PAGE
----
Mikaela Conley

  • Chemicals that make food last longer may harm us

    While additives play a sometimes necessary role in preserving certain foods, many experts say that some of the most common U.S. additives are completely unnecessary and could be causing significant harm.

  • CBD oil: Miracle cure or junk science?

    CBD, or Cannabidiol oil, has become a hot item in the U.S. and can be found in everything from anxiety, pain and insomnia remedies to beauty products, ice cream, and dog treats. But just how safe -- and proven -- is it?

  • The abortion debate

    The debate over abortion rights in the United States is again dominating the national conversation. Here's where things stand.

  • The keto diet: Good for your health?

    The keto diet has become a weight-loss craze touted by celebs and health gurus alike. But just how healthy is the high-fat, low-carb diet? We take a closer look.

  • Why are Americans in so much pain?

    Brian Whitfield sat on the floor of his office, back against the wall, gun in hand and a heavy-duty garbage bag nearby. Whitfield says he still can’t pinpoint why he felt so intensely depressed or abandoned in those moments. The chaos began about five years before, in 2011, when Whitfield visited multiple doctors for pain from knee and back injuries he had sustained while serving in the Marine Corps several years earlier.

  • Debating Gillette's 'toxic masculinity' ad

    Gillette released a new ad this week challenging "toxic masculinity," which sparked a national debate. What do you think of the ad?

  • The hidden victims of opioid addiction: Children in foster care

    The hidden victims of opioid addiction are often the children of addicts, who may be orphaned or taken away from parents unable to care for them and placed in foster care.

  • Whatever happened to Zika?

    Three years ago, the Zika virus was making nearly daily headlines. Now the infection has all but disappeared from the media landscape and conversation.

  • In Tanzania, mothers learn how to teach the facts of life

    Kuwa Mjanja, a program in Dar es Salaam, the capital of Tanzania, works with mothers and their daughters to encourage them to consider the consequences of teen pregnancy.

  • The hero rats of Africa sniff out land mines — and TB infections

    In Tanzania, a nonprofit trains African giant pouched rats to save lives by detecting land mines and tuberculosis.

  • 'I felt responsible': How women may process sexual assault by men they know

    Experts say that sexual assault, especially involving people who have a previous or ongoing relationship, is a particularly dubious crime to prosecute.

  • The threat of 'superbugs' and infections that can't be treated

    The ability to mutate has given rise to “superbugs” that resist some — or, increasingly, all — of the antibiotics that were hailed as miracle drugs in the last century, creating one of the biggest threats to global health, food security and development today, according to the World Health Organization.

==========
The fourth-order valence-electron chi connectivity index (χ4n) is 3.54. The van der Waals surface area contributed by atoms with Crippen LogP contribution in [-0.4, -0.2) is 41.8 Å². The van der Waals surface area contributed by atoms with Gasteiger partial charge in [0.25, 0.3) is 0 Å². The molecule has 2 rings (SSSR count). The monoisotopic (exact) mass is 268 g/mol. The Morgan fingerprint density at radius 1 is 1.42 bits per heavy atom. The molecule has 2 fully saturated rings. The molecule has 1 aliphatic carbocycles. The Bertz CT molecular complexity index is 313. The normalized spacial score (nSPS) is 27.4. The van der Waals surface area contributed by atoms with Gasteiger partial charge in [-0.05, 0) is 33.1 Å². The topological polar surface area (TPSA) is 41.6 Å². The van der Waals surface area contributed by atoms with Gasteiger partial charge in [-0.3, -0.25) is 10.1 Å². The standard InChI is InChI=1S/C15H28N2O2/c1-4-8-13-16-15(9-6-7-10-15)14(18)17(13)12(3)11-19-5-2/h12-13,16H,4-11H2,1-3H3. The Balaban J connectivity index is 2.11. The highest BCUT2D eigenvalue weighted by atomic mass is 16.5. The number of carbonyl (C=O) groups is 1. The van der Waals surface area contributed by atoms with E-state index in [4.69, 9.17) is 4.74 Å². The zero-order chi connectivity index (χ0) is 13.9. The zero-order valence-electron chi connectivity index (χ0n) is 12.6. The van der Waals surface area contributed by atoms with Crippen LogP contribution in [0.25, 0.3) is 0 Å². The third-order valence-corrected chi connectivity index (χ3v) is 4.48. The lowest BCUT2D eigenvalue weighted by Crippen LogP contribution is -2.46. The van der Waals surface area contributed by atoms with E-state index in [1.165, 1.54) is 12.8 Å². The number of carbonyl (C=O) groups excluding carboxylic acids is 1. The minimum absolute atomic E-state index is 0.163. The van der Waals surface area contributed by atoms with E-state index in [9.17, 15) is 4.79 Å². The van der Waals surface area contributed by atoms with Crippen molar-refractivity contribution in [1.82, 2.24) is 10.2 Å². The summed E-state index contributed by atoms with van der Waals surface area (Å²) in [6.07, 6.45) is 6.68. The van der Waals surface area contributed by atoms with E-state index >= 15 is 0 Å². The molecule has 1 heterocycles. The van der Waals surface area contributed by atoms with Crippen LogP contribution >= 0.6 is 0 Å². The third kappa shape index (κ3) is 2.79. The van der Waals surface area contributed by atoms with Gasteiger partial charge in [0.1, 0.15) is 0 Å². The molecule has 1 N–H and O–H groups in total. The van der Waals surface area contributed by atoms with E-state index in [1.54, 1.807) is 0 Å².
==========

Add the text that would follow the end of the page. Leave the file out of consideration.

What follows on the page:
• 'Life is divided for us now': Gold Star Mothers Day

    Nancy stared at her son’s legs. She should have been tending to dinner. Instead, she was trying to think of ways to smash one of his legs. Maybe the left one, since Kyle was right-side dominant? For days, she’d been wrestling with this idea, even going into the front closet one night to examine a baseball bat leaning against the wall. If she ruined just one of her son’s legs, Kyle would be furious with her, maybe wouldn’t talk to her for years. But, she believed he would forgive her eventually. If she ruined just one of his legs, he couldn’t be deployed to Iraq for his third tour.

  • Adoption through foster care on the rise: 'Every child deserves a childhood'

    A new national survey is offering hope for American kids waiting to be adopted: More people than ever are becoming parents in nonbiological ways, according to a new report.

  • Trump says U.S. will 'win' fight against opioid epidemic

    Trump held a “major briefing” at his private golf club to discuss how to properly combat the crisis and “keep youth from going down this deadly path.”

  • ‘Disgusting’: N.H. lawmakers demand apology for Trump’s ‘drug-infested den’ remark

    New Hampshire lawmakers lashed back Thursday in response to derisive leaked comments in which President Trump referred to their state as a “drug-infested den."

  • Growing shortage of ob-gyn doctors threatens women’s health

    There are about 20,000 ob-gyns in the U.S., but nearly half of U.S. counties lack an ob-gyns, according to the American College of Nurse- Midwives. The American Congress of Obstetrics and Gynecologists (ACOG) projects the U.S. could face a shortage of up to 8,000 ob-gyns by 2020 and 22,000 by 2050.

  • ‘Kid-driven’ hope, from Boulder to a refugee camp in Kenya

    Wanting to broaden their learning about refugees, a group of Colorado students began exchanging mail with kids living in a Kenyan camp.

  • U.S. Zika fears rise as Trump proposes foreign aid cuts

    Experts warn that infectious diseases will be much harder to contain as the U.S. cuts foreign health aid, and that Americans will be affected.

  • First responders face new risk amid opioid crisis: accidental overdose

    “No way I’m overdosing,” Officer Chris Green of East Liverpool, Ohio, thought as the strange sensation moved through his body. Green had just returned to his police station after a traffic stop. He had worn gloves and a mask while searching the inside of a vehicle covered in white powder, but when he brushed residue off his shirt with his bare hand an hour later, he fell down and “started talking weird,” he told the Morning Journal. “I slowly felt my body shutting down. I could hear them talking, but I couldn’t respond. I was in total shock.”